The research, says Yarden, arose out of some puzzling results of clinical trials. One class of relatively common lung cancers, which carry a particular mutation in a receptor on the cell membrane, called EGFR, can be treated with a sort of “wonder drug.” This drug keeps a growth signal from getting into the cell, thus preventing the deadly progression and spread of the cancer. But within a year, those with this mutation invariably experience new cancer growth, usually as a result of a second EGFR mutation. To prevent this from happening, researchers had tried to administer another drug, an antibody that is today used to treat colorectal cancer. This drug also obstructs the passing of the growth signal by stopping EGFR. Even though the antibody drug should have been able to effectively block the EGFRs – the growth receptors – including those generated by the second mutation, clinical trials of this drug for lung cancer did not produce results. “This finding ran counter to everything we knew about the way tumors develop resistance,” says Yarden.
How do the cancer cells manage to circumvent the blockade put up by an anti-EGFR antibody? In the new study, which appeared today in Science Signaling, Yarden and his student Maicol Mancini discovered what happens to cancer cells when they are exposed to the receptor-blocking antibody.
“The blocked receptor has ‘siblings’ – other receptors that can step up to do the job,” says Yarden. Indeed, the team found that when the main receptor (EGFR) continued to be blocked, one of the cell’s communication networks was rerouted, causing the siblings to appear on the cell membrane instead of the original receptor. The finely-tuned antibody did not block these, and thus the cancer cells were once again “in business.” The researchers uncovered the chain of protein communication in the new network that ultimately leads to appearance of the sibling growth receptors. This new network may overcompensate for the lack of the original receptor, making it even worse than the original. In addition, the team found that the rewired network sometimes included the participation of another molecule, known as receptor tyrosine kinase MET, which specifically binds to one of the siblings. This signaling molecule is often found in metastatic cancers.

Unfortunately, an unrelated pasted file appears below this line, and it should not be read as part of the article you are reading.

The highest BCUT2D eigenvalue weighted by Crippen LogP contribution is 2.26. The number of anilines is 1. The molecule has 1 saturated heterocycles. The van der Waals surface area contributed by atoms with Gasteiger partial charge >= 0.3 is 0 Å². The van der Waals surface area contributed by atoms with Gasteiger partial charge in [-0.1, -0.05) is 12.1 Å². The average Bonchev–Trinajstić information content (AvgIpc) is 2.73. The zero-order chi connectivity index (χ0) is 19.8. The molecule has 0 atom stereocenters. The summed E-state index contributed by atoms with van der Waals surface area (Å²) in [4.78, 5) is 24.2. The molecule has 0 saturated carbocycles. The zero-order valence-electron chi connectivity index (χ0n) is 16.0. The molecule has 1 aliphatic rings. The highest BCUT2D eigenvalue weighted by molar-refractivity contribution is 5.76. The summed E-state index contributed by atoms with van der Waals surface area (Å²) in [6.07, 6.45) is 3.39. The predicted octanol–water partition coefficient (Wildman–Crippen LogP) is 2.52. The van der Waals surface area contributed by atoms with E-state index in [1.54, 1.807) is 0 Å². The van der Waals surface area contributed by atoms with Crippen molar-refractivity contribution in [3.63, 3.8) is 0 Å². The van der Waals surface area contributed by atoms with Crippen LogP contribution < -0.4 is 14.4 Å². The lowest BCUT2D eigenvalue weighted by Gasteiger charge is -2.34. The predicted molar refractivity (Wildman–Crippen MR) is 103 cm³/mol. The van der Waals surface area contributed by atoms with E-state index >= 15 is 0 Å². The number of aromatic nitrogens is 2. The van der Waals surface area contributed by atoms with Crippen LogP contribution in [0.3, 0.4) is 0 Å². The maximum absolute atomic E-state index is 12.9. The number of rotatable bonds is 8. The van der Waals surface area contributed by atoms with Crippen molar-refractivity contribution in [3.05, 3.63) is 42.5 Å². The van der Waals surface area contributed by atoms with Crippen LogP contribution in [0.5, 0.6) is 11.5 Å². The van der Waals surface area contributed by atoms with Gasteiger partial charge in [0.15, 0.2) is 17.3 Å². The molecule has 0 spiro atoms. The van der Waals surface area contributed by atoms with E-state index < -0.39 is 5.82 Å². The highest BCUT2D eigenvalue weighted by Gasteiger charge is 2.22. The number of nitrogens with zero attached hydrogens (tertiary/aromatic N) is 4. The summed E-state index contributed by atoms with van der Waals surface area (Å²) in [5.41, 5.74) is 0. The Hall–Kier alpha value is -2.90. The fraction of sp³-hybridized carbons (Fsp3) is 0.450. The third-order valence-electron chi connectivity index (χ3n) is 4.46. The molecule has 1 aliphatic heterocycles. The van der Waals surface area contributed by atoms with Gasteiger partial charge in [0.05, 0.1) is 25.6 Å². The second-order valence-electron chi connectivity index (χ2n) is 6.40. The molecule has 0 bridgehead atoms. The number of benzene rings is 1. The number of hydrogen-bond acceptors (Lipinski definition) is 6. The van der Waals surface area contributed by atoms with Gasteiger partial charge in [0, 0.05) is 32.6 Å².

Once the researchers discovered how the blockade was breached, they set out to erect a better line of defense. Yarden and his team created new monoclonal antibodies that could target the two main growth receptor siblings, named HER2 (the target of the breast cancer drug Herceptin) and HER3. The idea was to give all three antibodies together – the two new ones and the original anti-EGFR antibody – to preempt resistance to the treatment. Indeed, in isolated cancer cells, applying the triple treatment prevented them from completing the rewiring necessary for continuing to receive growth signals.
Next the team tried the three-pronged approach on mouse models of lung cancer that had the secondary, resistance mutation. In these mice, the tumor growth was almost completely arrested. More importantly, further research showed that this treatment reined in the growth of the tumor while leaving healthy cells alone.
Although much more research is required before the triple-treatment approach makes it to the clinic, Yarden is hopeful that it will change not only the treatment protocol for lung cancer, but our understanding of the mechanisms of drug resistance. “Treatment by blocking a single target can cause a feedback loop that ultimately leads to a resurgence of the cancer,” he says. “If we can predict how the cancer cell will react when we block the growth signals it needs to continue proliferating, we can take preemptive steps to prevent this from happening.”
Source: Weizmann Institute of Science